Buono To Introduce Legislation To Protect Students From Predatory Credit Card Companies On Campus

TRENTON – On the day that the Senate Budget and Appropriations Committee discussed state spending on higher education and the borrowing habits of students at New Jersey’s colleges and universities, Senator Barbara Buono announced today plans to re-introduce legislation regulating credit card solicitations on campus and requiring credit card companies to provide consumer credit education programs to students.

“College students are leaving our colleges and universities with an unprecedented amount of credit card debt,” said Senator Buono, D-Middlesex and Chair of the Committee. “On average, they are graduating with well over $3,000, on average, in credit card debt. That’s on top of any college loans they may have taken to pay for school in the first place.”

Senator Buono said her legislation has two main aims – to reign in some of the predatory practices credit card companies use while soliciting college students and to make sure that students are well educated on the responsible use of credit before being issued a credit card.

“Most students entering college have never had their own credit card before and don’t fully understand the risks and responsibilities that come with a credit card. Combine that with deceptive credit solicitations on campus and you have a recipe for financial disaster,” said Senator Buono.

Senator Buono added, “The credit card companies have gotten very clever in marketing on campus. Many times you’ll see these companies set up a table on campus offering free school t-shirts or hats in exchange for an application. At the same time credit card companies will seek financial agreements with these schools to permit them to solicit on campus.”

Senator Buono started looking into credit card companies’ on campus activities after reading a 2001 survey by student loan company Nellie Mae which found that the average combined student debt was $20,402 — including $17,140 of student loans and $3,262 of credit card debt. The percentage of students carrying high-level credit card debt has increased dramatically; one of five students carries between $3,000 and $7,000 in credit card debt. Nellie Mae also reported that many universities say they lose more students to credit card debt than to academic failure.

Under Senator Buono’s bill, credit card companies would be required to register each year with a college or university’s administration before being allowed to solicit applications on campus. Additionally, credit card companies would be prohibited from purchasing or otherwise obtaining students’ contact information from colleges or universities or from offering promotional incentives to students to entice them to apply for credit.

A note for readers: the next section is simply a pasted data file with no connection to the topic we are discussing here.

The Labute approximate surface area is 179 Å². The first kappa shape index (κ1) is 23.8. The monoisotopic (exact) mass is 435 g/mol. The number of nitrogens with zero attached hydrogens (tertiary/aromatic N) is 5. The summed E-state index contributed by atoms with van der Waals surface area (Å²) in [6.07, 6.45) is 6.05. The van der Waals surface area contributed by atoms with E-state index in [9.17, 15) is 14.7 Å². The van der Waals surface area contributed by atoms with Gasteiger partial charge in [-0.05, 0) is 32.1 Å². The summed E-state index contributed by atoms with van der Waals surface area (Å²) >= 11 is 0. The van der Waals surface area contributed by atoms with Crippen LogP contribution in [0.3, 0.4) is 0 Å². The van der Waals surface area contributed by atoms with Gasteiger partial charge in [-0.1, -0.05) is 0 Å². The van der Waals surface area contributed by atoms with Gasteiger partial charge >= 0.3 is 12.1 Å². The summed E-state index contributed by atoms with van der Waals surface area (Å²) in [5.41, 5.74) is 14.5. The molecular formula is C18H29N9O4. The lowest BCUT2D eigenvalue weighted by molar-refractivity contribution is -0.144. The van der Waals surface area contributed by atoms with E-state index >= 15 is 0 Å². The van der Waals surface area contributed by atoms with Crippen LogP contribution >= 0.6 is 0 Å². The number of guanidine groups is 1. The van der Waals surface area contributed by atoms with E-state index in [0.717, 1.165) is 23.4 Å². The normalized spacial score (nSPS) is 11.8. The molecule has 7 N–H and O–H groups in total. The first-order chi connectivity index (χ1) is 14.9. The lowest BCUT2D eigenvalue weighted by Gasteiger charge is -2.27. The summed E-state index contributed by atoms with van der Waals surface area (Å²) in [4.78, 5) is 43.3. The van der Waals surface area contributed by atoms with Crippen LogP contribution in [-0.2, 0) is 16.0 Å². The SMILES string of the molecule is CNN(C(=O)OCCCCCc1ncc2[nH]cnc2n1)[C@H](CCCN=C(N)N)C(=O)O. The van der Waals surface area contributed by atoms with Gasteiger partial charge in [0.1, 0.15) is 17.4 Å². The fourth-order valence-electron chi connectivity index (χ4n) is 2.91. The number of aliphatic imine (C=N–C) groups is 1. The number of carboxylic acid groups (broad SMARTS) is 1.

“We now live in a world where credit cards are an essential part of every day life. College is a good time for students to begin to build a good credit history, but without proper education in financial literacy, credit cards pose a serious to threat their fiscal future,” explained Senator Buono.

Senator Buono continued, “Credit cards can be dangerous in the hands of the uninformed. High credit card debt can reduce a recent grad’s ability to pay student loans or to obtain other credit order to buy a car or home. There are even reports now that employers are taking into account the credit scores of applicants when making hiring decisions.”

Senator Buono pointed to several recent reports citing the effects that credit card debt is having on students. According to a 2007 CBS News report, almost one-third of high school seniors and more than three quarters of college first year students have accumulated credit card debt. Additionally, the Center for the New American Dream found that over half of all students carry four or more credit cards by the time they leave school.

The bill would require credit card companies to enroll all students who have signed up for accounts on campus in an educational program on the responsible use of credit. This program would include full explanations of: the financial consequences of not paying off balances in full in order to avoid interest charges; the impact of a shift from introductory interest rates to ongoing interest rates and when and how that shift occurs; the period of time it would take to pay off various balance amounts by paying only the minimum each month; all credit related terms including interest rates, fees and grace periods; and the generally accepted prudent uses of credit, along with the consequences of imprudent use.

Credit card companies soliciting applications on campus would be prohibited from issuing a credit card without proof that the student had attended such an education program.

Finally, the bill would prohibit parents from being held liable for any credit card debt or fees amassed by their children unless they have specifically signed an agreement to be held liable.

Senator Buono said that she plans on introducing the legislation when the Senate reconvenes next month.